Hannah Wilke: Gestures at The Neuberger Museum of Art
735 Anderson Hill Road
Purchase, New York
Running to January 25, 2009
Hannah Wilke’s Kinetic Aesthetic
"Gestures" is the perfect title for the Hannah Wilke exhibition at the Neuberger Museum of Art. Wilke’s sculpture allows us to imagine how she moved when creating her pieces, adding a kinetic aesthetic to her work. Wilke used a plethora of materials including clay, cookie dough, erasers, bubble gum, lint and latex. The very handling and shaping of the material leaves the essence of Wilke’s moves subliminally embedded in her work.
Wilke (1940-93), was a feminist art pioneer who created conceptual, abstract work strongly referencing the vaginal form. Included in the show are over 60 works that Wilke created from the early 1960’s to the late 1980’s. Her work politicizes female vulnerability and exposure and redefines a woman’s body as a something other than a beauty object.
Her own body was often her canvas. “S.O.S. Starification Object Series (Veil)” (1974), is a photograph of Wilke, bare breasted, head wrapped in a moolah with mouth covered, her chest and face dotted with small, delicate, clay vaginal forms. Wilke’s message reflects society’s double standard of woman as visual gratification with a silenced voice.
“Pink Champagne” (1975), is numerous flesh-colored latex petals fanning out horizontally from the center, posing surreal, multiple labia while doubling as liquid effervescence – hence the title. Small metal snaps dotting the piece are incongruent gravity points countering the “waviness.”
Gestures defined how Wilke worked not only with her sculpture but in her performance art. In the 1974 video “Gestures,” Wilke faces the camera and becomes a living sculpture: kneading rubbing and pulling at her skin as if remolding, or slowly, subtly changing facial expressions, and obliquely angling her head to abstraction. For Wilke, sculpture was never a static phenomenon. In “Early Box and Six Phallic and Excremental Sculptures” (1963), seven ceramic sculptures made from terracotta and plaster of Paris, are earthy, organic - you can just feel Wilke digging her fingers into the dense clay, working finer shapes that others
As part of the “S.O.S. Starification Object Series” Wilke experimented with chewing gum stuck on rice paper. Knowing that Wilke chewed to soften the gum, then handle and form it, moves her creative “gesture” to another dimension. That her saliva has been exorcised into these petrified, tiny gum pieces creates a sensory duet of the tactile ‘gooey’ and the taste of ‘sugary.’ These tiny shapes are at first androgynous objects but echo thick labia-like collars scarves.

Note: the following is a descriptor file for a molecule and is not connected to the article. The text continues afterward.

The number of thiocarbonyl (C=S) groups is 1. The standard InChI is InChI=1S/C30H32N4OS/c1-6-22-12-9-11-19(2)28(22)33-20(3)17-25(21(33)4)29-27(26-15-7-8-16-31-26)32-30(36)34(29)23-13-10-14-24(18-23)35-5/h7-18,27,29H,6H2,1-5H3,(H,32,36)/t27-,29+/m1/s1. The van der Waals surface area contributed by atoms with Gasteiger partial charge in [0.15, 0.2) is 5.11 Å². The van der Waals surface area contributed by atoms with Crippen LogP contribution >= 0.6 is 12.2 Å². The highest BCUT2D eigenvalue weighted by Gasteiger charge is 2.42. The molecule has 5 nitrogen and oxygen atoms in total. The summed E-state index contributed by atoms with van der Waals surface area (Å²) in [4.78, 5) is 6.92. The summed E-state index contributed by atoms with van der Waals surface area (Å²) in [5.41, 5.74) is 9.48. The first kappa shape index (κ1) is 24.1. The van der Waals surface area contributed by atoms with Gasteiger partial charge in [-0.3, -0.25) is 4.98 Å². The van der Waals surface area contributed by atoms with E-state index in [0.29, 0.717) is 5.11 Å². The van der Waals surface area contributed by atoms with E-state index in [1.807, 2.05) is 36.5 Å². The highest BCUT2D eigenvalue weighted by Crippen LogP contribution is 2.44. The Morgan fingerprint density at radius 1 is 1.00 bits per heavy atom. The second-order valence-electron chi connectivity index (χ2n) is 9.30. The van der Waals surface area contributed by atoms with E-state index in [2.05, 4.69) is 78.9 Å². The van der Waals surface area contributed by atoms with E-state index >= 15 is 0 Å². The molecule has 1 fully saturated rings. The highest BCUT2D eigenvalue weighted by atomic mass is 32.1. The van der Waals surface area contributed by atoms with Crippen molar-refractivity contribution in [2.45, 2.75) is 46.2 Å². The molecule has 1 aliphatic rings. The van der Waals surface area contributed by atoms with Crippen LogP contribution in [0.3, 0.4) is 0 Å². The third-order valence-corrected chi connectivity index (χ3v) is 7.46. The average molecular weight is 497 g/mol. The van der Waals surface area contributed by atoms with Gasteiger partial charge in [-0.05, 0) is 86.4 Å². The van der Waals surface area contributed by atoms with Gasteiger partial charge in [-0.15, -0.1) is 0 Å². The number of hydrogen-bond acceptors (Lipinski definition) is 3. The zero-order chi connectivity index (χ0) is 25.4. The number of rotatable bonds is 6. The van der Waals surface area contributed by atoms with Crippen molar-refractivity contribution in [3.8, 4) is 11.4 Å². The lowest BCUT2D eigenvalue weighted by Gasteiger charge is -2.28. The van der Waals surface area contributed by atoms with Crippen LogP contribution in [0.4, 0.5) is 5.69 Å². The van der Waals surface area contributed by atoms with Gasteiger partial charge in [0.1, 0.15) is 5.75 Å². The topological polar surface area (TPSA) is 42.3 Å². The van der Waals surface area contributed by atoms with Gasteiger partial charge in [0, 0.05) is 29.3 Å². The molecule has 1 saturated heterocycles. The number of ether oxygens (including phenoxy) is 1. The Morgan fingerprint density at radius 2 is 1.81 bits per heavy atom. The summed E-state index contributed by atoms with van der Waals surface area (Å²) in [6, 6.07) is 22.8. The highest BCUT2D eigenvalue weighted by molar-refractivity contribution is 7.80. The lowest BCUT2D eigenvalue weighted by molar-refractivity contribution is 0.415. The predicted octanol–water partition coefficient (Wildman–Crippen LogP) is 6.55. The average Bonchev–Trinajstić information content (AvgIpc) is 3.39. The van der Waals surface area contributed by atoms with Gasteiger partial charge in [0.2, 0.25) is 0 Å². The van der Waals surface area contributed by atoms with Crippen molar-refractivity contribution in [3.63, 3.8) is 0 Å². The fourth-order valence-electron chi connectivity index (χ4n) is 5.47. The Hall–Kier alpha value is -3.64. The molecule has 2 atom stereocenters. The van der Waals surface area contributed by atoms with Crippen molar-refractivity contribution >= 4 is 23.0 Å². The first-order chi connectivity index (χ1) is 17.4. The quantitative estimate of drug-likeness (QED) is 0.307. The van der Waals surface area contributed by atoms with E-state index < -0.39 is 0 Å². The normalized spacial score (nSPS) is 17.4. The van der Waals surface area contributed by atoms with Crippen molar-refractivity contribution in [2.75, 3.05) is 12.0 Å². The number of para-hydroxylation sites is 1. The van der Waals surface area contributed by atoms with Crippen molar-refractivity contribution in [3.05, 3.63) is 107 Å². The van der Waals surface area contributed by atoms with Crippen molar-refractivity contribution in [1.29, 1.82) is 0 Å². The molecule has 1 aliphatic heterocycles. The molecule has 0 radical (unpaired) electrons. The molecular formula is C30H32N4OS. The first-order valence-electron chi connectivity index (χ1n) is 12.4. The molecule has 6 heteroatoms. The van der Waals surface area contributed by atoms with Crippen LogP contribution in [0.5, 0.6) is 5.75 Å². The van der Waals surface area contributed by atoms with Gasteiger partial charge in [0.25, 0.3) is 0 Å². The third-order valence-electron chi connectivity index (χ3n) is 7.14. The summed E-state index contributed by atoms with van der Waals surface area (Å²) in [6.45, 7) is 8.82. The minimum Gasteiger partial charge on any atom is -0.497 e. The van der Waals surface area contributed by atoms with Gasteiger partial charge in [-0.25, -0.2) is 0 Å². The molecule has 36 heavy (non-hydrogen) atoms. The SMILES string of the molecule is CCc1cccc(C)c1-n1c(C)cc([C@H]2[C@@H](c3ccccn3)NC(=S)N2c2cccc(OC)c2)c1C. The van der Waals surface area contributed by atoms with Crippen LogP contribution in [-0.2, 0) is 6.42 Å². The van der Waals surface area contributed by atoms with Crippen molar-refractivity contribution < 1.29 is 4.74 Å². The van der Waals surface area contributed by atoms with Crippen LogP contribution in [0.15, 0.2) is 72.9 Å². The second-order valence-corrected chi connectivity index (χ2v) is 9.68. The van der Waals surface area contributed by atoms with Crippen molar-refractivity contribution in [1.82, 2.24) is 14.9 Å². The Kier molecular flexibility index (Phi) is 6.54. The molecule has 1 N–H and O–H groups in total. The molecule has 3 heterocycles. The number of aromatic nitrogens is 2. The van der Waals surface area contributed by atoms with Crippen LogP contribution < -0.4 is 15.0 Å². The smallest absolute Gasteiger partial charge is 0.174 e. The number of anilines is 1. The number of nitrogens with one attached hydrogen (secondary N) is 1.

The show has numerous floor works mounted on painted wood bases of all sizes - we are coaxed to look down, walk around, kneel and peak inside the folded forms.
In “The Red One” (1980’s), crimson ceramic pieces are on a red, five feet square wood base. The female genitalia forms are randomly placed as small boats in a monochromatic sea of indeterminate currents. Nearby, a larger floor form is “Chaya” (1984), the name of a bird Wilke adopted to fill the void of her mother’s death. The form, with one flap open, is now a burial vessel, an inner-sanctum for decomposing and evaporating into afterlife. The exterior is lavishly painted with broad red and pink brush jabs - a massive surface energy contrasting the quiet, inner dark space.
In 1987 Wilke was diagnosed with lymphoma and underwent extensive treatment including a bone marrow transplant. In the years before her death in 1993 her work had an international following with New York City shows at The Whitney Museum, Ronald Feldman Fine Arts, Sidney Janis Gallery. She was a recipient of numerous artist grants including the Pollock-Krasner Grants for Art in 1987 and 1992. In the last years of her life she created “B.C.” a series of watercolor self-portraits and “Brushstrokes,” drawings made from her own hair that fell out from chemotherapy.
Wilke is a tremendous reminder of some of the first, energized stirrings of America’s feminist art movement, an era defined by a brash new energy of female-centric messages. Her radical approach to women’s role as artists was widely embraced and is now, more than a generation later, part of the core of the creative, feminine landscape.
Abby Luby is a journalist in New York.
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